Thinking about it, I have seen many situations where dogs chased cats. I do not recall one of them ever catching the cat, though. I am sure that can happen, and it could be ugly. I HAVE seen situations where it got close, and the cat stops and has a face off with the dog. Usually the dog backs off.

Playing Palouse Ridge Golf this afternoon in Pullman.

My last full day is tomorrow here, and I think I will go to Palouse Falls west of here. I feel like I have already been there, after seeing the photos online and from other campers. Seems like there is one spot for the photographic MONEY SHOT, and I have seen it several times already. Hope it has a few more angles.

Then I need to figure out where I head Wednesday.



By: joealaska, 7:12 PM GMT on July 11, 2014

My second full day in The Palouse, camping in Palouse, WA.

Yesterday I took a exploratory drive to see what was nearby. First I headed east to Colfax, about 15 miles away. Nice landscape on the way. You enter town taking a 10% downhill grade, dropping into a town you really can't see until you get down to it. The Palouse is like that. Many hills and valleys.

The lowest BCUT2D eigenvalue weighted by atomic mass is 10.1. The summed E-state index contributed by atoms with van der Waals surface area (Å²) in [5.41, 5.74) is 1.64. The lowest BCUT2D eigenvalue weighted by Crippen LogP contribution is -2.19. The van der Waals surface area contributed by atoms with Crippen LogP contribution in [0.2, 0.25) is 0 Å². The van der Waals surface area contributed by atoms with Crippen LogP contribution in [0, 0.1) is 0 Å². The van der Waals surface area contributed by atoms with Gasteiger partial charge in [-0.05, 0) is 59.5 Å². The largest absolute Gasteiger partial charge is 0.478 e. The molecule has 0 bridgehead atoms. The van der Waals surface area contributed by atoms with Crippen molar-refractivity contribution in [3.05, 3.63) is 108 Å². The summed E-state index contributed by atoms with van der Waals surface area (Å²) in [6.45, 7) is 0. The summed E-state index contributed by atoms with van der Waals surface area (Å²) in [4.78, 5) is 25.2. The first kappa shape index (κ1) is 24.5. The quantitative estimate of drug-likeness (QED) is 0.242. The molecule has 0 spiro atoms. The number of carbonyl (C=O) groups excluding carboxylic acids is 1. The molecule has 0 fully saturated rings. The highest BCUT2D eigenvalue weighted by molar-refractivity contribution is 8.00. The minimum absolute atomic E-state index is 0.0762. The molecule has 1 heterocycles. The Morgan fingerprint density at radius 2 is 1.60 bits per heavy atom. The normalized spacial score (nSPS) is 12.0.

Colfax is a little bigger than Palouse, but not much. There is a nine hole golf course there. I went by. The place looked pretty basic. One of the holes had a green right by the clubhouse. There was a huge fence to protect the building from badly hit golf balls. Not that that ever happens. The course was crowded with old guys playing their regular games with the guys. I left, but I will return later in an afternoon when the course is more open.

Next I went south to Pullman, college town with Washington State. I drove through the campus and it was impressive. Modern and clean. There was road construction that really messed traffic up. The signs said FLAGMAN ahead. But there were many flagmen. Guys standing all around the work area motioning to vehicles when to proceed. It seemed to work.